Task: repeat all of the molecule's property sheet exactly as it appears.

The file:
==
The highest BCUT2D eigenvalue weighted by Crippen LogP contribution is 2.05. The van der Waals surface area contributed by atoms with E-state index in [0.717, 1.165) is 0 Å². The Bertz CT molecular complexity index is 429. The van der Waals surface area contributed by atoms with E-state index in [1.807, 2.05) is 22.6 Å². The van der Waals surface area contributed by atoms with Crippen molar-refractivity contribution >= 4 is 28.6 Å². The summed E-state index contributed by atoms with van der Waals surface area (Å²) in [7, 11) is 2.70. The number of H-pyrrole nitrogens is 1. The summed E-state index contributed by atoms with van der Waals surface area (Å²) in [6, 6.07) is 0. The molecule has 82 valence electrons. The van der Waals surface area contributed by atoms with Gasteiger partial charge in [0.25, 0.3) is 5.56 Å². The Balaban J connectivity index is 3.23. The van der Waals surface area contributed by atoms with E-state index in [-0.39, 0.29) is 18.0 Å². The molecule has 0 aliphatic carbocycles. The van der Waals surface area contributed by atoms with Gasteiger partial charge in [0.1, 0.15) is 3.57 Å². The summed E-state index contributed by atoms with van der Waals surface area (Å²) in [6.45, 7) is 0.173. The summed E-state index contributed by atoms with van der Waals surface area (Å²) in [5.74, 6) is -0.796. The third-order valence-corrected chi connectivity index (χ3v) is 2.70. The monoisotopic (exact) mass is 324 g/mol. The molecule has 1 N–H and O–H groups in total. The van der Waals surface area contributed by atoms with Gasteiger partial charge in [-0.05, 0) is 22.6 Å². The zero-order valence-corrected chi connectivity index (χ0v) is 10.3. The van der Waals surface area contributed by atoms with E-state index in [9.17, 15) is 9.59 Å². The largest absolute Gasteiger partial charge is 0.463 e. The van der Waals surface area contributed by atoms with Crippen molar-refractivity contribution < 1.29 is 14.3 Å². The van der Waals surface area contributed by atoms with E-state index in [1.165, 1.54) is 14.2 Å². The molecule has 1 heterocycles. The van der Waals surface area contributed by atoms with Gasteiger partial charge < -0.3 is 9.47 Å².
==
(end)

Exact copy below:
The highest BCUT2D eigenvalue weighted by Crippen LogP contribution is 2.05. The van der Waals surface area contributed by atoms with E-state index in [0.717, 1.165) is 0 Å². The Bertz CT molecular complexity index is 429. The van der Waals surface area contributed by atoms with E-state index in [1.807, 2.05) is 22.6 Å². The van der Waals surface area contributed by atoms with Crippen molar-refractivity contribution >= 4 is 28.6 Å². The summed E-state index contributed by atoms with van der Waals surface area (Å²) in [7, 11) is 2.70. The number of H-pyrrole nitrogens is 1. The summed E-state index contributed by atoms with van der Waals surface area (Å²) in [6, 6.07) is 0. The molecule has 82 valence electrons. The van der Waals surface area contributed by atoms with Gasteiger partial charge in [0.25, 0.3) is 5.56 Å². The Balaban J connectivity index is 3.23. The van der Waals surface area contributed by atoms with E-state index in [-0.39, 0.29) is 18.0 Å². The molecule has 0 aliphatic carbocycles. The van der Waals surface area contributed by atoms with Gasteiger partial charge in [0.1, 0.15) is 3.57 Å². The summed E-state index contributed by atoms with van der Waals surface area (Å²) in [6.45, 7) is 0.173. The summed E-state index contributed by atoms with van der Waals surface area (Å²) in [5.74, 6) is -0.796. The third-order valence-corrected chi connectivity index (χ3v) is 2.70. The monoisotopic (exact) mass is 324 g/mol. The molecule has 1 N–H and O–H groups in total. The van der Waals surface area contributed by atoms with Gasteiger partial charge in [-0.05, 0) is 22.6 Å². The zero-order valence-corrected chi connectivity index (χ0v) is 10.3. The van der Waals surface area contributed by atoms with E-state index in [9.17, 15) is 9.59 Å². The largest absolute Gasteiger partial charge is 0.463 e. The van der Waals surface area contributed by atoms with Crippen molar-refractivity contribution < 1.29 is 14.3 Å². The van der Waals surface area contributed by atoms with E-state index in [1.165, 1.54) is 14.2 Å². The molecule has 1 heterocycles. The van der Waals surface area contributed by atoms with Gasteiger partial charge < -0.3 is 9.47 Å².